Sometimes I experienced minimal bloating. Other times I’d bloat (and still do) so badly I swear I look four months pregnant. When it first started, I bloated irregularly. But, over the years it has become more regular. Today, I bloat after every meal and snack. Over the years I’ve adapted. Thankfully, empire waist shirts and dresses are in style as they hide the bloating and are more comfortable than tight fitting clothes (not only is the bloating not attractive, it’s very painful). The bloating lasts anywhere from 1-8 hours after a meal, which is usually correlates to how much I ate.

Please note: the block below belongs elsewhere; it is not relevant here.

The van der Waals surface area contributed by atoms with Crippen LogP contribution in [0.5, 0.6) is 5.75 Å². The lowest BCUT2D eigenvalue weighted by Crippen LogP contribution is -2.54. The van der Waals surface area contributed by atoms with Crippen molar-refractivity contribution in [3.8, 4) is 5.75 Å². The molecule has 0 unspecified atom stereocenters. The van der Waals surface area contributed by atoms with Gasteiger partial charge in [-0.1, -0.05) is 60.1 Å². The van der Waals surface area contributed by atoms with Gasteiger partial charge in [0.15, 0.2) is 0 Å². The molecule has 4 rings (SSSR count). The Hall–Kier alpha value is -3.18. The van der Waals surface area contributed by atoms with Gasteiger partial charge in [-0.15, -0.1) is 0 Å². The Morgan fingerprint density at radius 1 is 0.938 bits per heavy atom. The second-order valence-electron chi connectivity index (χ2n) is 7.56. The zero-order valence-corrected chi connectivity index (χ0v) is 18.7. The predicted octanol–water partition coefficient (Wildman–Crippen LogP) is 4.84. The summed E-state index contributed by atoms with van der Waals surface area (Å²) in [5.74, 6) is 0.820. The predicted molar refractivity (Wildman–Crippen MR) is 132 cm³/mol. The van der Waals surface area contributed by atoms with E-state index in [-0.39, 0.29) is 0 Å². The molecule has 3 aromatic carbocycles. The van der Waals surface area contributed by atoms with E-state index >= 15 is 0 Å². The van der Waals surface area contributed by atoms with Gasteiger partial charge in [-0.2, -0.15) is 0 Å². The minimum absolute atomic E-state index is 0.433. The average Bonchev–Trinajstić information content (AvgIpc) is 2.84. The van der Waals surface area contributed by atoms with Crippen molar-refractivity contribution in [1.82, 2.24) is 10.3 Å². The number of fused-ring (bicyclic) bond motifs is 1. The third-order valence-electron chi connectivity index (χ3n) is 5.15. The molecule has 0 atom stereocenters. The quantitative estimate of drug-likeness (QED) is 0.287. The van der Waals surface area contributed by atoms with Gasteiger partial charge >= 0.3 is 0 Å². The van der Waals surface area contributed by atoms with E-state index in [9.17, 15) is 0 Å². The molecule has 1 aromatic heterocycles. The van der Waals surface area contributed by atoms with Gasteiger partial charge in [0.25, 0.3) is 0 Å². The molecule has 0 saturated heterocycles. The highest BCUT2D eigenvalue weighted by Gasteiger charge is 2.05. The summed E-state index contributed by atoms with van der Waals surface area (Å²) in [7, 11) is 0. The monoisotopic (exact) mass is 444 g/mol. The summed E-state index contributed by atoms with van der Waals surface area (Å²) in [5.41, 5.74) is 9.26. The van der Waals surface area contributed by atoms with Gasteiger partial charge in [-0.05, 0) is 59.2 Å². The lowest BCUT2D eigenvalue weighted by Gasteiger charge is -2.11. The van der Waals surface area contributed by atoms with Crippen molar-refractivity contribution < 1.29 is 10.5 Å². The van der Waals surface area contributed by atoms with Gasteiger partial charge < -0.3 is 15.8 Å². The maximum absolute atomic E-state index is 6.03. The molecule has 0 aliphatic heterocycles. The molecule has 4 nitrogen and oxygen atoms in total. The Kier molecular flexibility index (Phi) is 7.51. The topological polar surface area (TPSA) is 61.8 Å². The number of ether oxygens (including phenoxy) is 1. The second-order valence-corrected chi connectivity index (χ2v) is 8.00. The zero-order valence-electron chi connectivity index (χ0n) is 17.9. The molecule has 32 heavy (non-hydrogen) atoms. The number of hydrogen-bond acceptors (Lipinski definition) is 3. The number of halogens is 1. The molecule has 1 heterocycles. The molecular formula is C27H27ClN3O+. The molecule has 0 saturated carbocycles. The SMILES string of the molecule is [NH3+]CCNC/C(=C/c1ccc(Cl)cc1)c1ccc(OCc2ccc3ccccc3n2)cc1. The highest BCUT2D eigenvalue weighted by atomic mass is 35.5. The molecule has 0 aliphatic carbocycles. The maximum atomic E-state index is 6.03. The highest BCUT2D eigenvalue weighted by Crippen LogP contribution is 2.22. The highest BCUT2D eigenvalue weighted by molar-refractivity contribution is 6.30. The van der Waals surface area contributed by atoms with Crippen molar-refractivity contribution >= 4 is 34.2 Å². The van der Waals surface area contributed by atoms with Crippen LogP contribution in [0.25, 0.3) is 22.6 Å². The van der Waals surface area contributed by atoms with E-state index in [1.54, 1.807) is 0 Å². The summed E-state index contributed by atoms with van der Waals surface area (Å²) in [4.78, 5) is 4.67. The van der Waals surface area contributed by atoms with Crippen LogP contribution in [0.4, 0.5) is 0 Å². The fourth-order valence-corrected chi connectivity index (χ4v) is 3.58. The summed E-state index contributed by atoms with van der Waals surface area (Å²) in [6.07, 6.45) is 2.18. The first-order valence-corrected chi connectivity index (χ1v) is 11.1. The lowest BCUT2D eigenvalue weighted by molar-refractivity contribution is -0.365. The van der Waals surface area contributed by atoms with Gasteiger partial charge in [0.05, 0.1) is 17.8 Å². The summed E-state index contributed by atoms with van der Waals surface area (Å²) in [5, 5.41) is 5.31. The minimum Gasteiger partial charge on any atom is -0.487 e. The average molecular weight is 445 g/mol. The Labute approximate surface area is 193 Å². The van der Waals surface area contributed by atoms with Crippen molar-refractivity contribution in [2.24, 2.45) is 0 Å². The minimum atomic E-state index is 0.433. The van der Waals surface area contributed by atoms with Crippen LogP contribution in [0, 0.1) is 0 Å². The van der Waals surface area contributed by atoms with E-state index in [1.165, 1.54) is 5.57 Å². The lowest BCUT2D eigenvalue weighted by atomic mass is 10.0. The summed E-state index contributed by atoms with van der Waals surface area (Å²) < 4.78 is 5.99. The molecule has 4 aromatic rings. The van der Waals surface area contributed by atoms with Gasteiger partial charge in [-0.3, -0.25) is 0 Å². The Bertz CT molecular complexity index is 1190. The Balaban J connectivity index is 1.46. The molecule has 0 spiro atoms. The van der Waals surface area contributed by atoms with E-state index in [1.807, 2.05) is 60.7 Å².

Once the bloating became semi-regular, I started getting frustrated and worried. So, I made an appointment with campus health. At first they diagnosed me with IBS and treated me accordingly. I saw no change in my symptoms so I followed up. If not IBS, they were at a loss so they referred me to a local internal medicine practice. The doctors there prescribed probiotics and ordered a battery of tests including celiacs, chrons, blood tests, parasite tests. They tested my thyroid, ordered x-rays of my stomach, and even had me drink barium to see it travel through my intestines to check for blockages or irregular movements. Everything came back normal. I was a bit disappointed and relieved at the same time. I was happy to be clear of the more serious diseases, but I wanted to know what was wrong. By the time I made the appointment with campus health and received the referral, the bloating had been going on for two years. The normal test results made me think I was over-reacting. Maybe the bloating was normal? Maybe it wasn’t that bad? The doctors didn’t seem too concerned even after I showed them the pictures of my pregnant-looking stomach (which would look normal again after the bloating went away in 1-8 hours). Everyone was dumbfounded that I only suffered bloating. I never advertised my problems or openly changed my eating habits. However, I did mention the problem to my boyfriend and close friends. They said they never noticed the bloating. At 5’10” and 120lbs, the bloating can appear normal. Add a cute empire waist dress and there’s nothing to see. Over the years I’ve become a pro at dressing to hide my stomach. Empire waist shirts and dresses are key. Pair them with skinny jeans and nobody’s the wiser. For the days I’m more daring and wear a tighter fitting shirt, I usually throw on a jacket, cardigan, or scarf. After all, a girl must be well accessorized!